xsetwacom --set "Wacom Intuos PT S 2 (WL) Pad pad" Button 1 key "button +3"
xsetwacom --set "Wacom Intuos PT S 2 (WL) Pad pad" Button 3 key "del"

xsetwacom --set "Wacom Intuos PT S 2 (WL) Pad pad" Button 8 key "ctrl" "c"
xsetwacom --set "Wacom Intuos PT S 2 (WL) Pad pad" Button 9 key "ctrl" "v"



Presumably, any other users with Plasma 5 desktop-managers will need to write similar scripts. Simply typing in the command ‘xsetwacom’ without any arguments, will display its basic usage.

It should also be noted, that after an X-server module has been installed, that will act as the input driver, at the very least, the X-server also needs to be restarted, before that driver will be loaded.

(Updated 8/18/2019 : )

## Web-Optimizing Lossless Images

One subject which has caught my interest in recent times, is how to publish lossless images on the Web – and of course, optimize memory-use.

It has been a kind of default setting on most of my desktop software, that I’ll either save images as JPEGs – that are lossy but offer excellent file-sizes – or as PNG-Format files – that are losssless, but that still offer much better file-sizes than utterly uncompressed .BMP-Files would offer. Yet, I might one day want even smaller file-sizes than what PNGs can offer, yet preserve the crisp exactitude required in, say, schematics.

The ideal solution to this problem would be, to publish the Web-embedded content directly in SVG-Files, which preserve exact curves literally at any level of magnification. But there are essentially two reasons fw this may not generally be feasible:

1. The images need to be sourced as vector-images, not raster-images. There is no reasonable way to convert rasters into vector-graphics.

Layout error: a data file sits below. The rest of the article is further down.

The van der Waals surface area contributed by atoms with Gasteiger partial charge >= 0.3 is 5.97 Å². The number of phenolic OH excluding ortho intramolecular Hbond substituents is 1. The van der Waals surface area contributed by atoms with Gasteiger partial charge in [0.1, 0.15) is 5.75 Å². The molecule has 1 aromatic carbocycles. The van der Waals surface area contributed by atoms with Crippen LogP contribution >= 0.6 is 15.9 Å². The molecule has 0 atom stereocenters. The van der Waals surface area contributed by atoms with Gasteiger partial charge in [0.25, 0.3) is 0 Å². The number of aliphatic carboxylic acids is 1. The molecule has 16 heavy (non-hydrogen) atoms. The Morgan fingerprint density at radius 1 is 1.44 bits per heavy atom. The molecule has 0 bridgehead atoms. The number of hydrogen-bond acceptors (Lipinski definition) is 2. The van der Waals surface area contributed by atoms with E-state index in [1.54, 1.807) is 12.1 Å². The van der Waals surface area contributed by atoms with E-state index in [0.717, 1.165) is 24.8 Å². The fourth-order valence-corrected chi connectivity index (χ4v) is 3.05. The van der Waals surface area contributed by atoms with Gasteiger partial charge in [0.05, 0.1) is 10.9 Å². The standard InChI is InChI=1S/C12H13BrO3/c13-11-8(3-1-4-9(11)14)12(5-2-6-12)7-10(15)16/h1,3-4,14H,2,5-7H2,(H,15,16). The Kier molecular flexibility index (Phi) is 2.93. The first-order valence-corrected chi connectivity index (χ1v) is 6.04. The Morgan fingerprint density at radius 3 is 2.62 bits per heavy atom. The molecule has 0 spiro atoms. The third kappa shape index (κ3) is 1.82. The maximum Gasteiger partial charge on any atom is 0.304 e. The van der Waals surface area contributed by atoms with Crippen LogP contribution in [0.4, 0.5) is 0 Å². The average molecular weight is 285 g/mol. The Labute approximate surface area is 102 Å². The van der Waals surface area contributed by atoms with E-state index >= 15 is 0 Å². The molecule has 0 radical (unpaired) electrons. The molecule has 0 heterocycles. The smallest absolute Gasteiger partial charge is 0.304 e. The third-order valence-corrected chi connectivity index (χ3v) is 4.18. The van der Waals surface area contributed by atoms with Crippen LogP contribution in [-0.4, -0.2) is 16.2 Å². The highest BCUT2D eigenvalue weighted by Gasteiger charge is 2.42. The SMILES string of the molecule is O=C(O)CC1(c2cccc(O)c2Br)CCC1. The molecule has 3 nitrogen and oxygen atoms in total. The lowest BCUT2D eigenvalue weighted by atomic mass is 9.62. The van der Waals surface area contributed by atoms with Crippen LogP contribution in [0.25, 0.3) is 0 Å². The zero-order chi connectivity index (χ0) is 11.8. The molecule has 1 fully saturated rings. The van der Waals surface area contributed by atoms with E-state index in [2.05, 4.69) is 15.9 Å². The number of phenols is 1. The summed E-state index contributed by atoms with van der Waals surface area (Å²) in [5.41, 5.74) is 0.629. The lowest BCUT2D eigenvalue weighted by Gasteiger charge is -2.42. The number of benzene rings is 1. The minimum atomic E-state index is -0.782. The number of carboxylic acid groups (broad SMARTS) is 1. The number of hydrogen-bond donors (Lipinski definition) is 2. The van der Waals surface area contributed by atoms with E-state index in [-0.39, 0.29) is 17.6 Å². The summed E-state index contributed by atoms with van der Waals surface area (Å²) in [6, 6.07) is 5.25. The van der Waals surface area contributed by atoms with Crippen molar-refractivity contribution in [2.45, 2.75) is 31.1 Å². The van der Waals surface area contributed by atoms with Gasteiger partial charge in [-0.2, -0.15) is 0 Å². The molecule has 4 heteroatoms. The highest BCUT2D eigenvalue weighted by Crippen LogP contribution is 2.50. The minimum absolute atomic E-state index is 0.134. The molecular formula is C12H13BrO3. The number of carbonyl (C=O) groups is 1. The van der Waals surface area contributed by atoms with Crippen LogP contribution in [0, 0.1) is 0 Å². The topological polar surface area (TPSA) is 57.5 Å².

2. There may be a lack of browser-support for SVG specifically. I know that up-to-date Firefox browsers have it, but when publishing Web-content, some consideration needs to be given to older or less-CPU-intensive browsers.

And so there seems to be an alternative which has re-emerged, but which has long been forgotten in the history of the Web, because originally, the emphasis was on reducing the file-size of photos. That alternative seems to exist in GIF-Images. But there is a basic concern which needs to be observed, when using them: The images need to be palletized, before they can be turned into GIFs – which some apps do automatically for the user when prompted to produce a GIF.

What this means is, that while quality photos have a minimum pixel-depth of either 24 or 32 Bits-Per-Pixel (‘BPP’), implying 8 Bits Per Channel, and while this gives us quality images, the set of colors needs to be reduced to a much-smaller set, in order for GIFs actually to become smaller in file-size, than what PNG-Files already exemplify. While 8-bit-palletized colors are possible, that offer 1/255 colors, my main interest would be in the 4-bit or the 1-bit pallets, that either offer the so-called ‘Web-optimized’ standard set of 16 colors, or that just offer either white or black pixels. And my interest in this format is due to the fact that the published images in question are either truly schematic, or what I would call quasi-schematic, i.e. schematic with colors.

What this means for me as a writer, is that I must open the images in question in GIMP, and change the ‘Image -> Mode’ to the Web-optimized, or the 1-bit Pallets, before I can ‘Export To GIF’, and when I do this, I take care to choose ‘Interlaced GIF’, to help browsers deal with the memory-consumption best.

In the case of a true 1-bpp schematic, the effect is almost lossless, as the example shown below has already occurred elsewhere in my blog, but appears as sharp here as the former, PNG-formatted variety appeared: